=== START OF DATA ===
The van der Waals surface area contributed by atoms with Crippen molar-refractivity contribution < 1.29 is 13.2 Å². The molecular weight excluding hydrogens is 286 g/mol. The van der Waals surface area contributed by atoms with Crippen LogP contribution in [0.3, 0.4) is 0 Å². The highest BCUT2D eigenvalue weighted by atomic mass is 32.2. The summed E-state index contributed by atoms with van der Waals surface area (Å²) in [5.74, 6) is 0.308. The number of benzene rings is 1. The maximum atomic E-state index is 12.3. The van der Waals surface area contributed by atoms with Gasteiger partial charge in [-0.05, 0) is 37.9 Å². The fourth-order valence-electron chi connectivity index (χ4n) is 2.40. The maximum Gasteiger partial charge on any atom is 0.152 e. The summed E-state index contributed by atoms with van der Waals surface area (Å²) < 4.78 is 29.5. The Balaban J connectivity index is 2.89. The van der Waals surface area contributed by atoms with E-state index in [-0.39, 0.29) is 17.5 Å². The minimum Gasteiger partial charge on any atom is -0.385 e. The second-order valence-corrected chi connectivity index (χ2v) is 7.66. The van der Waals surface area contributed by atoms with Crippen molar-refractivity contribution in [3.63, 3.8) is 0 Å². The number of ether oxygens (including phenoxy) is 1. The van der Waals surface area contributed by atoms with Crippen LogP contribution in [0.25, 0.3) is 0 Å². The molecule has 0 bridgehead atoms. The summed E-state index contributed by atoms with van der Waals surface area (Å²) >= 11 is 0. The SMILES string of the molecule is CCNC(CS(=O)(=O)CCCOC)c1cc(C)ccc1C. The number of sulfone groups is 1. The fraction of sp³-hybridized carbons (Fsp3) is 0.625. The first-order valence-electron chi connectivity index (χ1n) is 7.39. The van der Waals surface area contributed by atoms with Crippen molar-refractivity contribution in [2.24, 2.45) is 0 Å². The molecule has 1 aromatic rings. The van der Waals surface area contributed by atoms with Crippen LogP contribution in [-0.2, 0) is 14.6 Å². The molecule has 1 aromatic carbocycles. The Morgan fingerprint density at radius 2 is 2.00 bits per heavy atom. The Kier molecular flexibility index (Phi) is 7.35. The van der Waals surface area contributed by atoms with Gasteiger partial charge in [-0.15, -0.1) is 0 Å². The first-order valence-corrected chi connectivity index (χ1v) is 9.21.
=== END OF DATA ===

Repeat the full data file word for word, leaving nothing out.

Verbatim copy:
The van der Waals surface area contributed by atoms with Crippen molar-refractivity contribution < 1.29 is 13.2 Å². The molecular weight excluding hydrogens is 286 g/mol. The van der Waals surface area contributed by atoms with Crippen LogP contribution in [0.3, 0.4) is 0 Å². The highest BCUT2D eigenvalue weighted by atomic mass is 32.2. The summed E-state index contributed by atoms with van der Waals surface area (Å²) in [5.74, 6) is 0.308. The number of benzene rings is 1. The maximum atomic E-state index is 12.3. The van der Waals surface area contributed by atoms with Gasteiger partial charge in [-0.05, 0) is 37.9 Å². The fourth-order valence-electron chi connectivity index (χ4n) is 2.40. The maximum Gasteiger partial charge on any atom is 0.152 e. The summed E-state index contributed by atoms with van der Waals surface area (Å²) < 4.78 is 29.5. The Balaban J connectivity index is 2.89. The van der Waals surface area contributed by atoms with E-state index in [-0.39, 0.29) is 17.5 Å². The minimum Gasteiger partial charge on any atom is -0.385 e. The second-order valence-corrected chi connectivity index (χ2v) is 7.66. The van der Waals surface area contributed by atoms with Crippen molar-refractivity contribution in [3.63, 3.8) is 0 Å². The number of ether oxygens (including phenoxy) is 1. The van der Waals surface area contributed by atoms with Crippen LogP contribution in [0.25, 0.3) is 0 Å². The molecule has 0 bridgehead atoms. The summed E-state index contributed by atoms with van der Waals surface area (Å²) >= 11 is 0. The SMILES string of the molecule is CCNC(CS(=O)(=O)CCCOC)c1cc(C)ccc1C. The number of sulfone groups is 1. The fraction of sp³-hybridized carbons (Fsp3) is 0.625. The first-order valence-electron chi connectivity index (χ1n) is 7.39. The van der Waals surface area contributed by atoms with Crippen molar-refractivity contribution in [2.24, 2.45) is 0 Å². The molecule has 1 aromatic rings. The van der Waals surface area contributed by atoms with Crippen LogP contribution in [-0.2, 0) is 14.6 Å². The molecule has 1 aromatic carbocycles. The Morgan fingerprint density at radius 2 is 2.00 bits per heavy atom. The Kier molecular flexibility index (Phi) is 7.35. The van der Waals surface area contributed by atoms with Gasteiger partial charge in [-0.15, -0.1) is 0 Å². The first-order valence-corrected chi connectivity index (χ1v) is 9.21.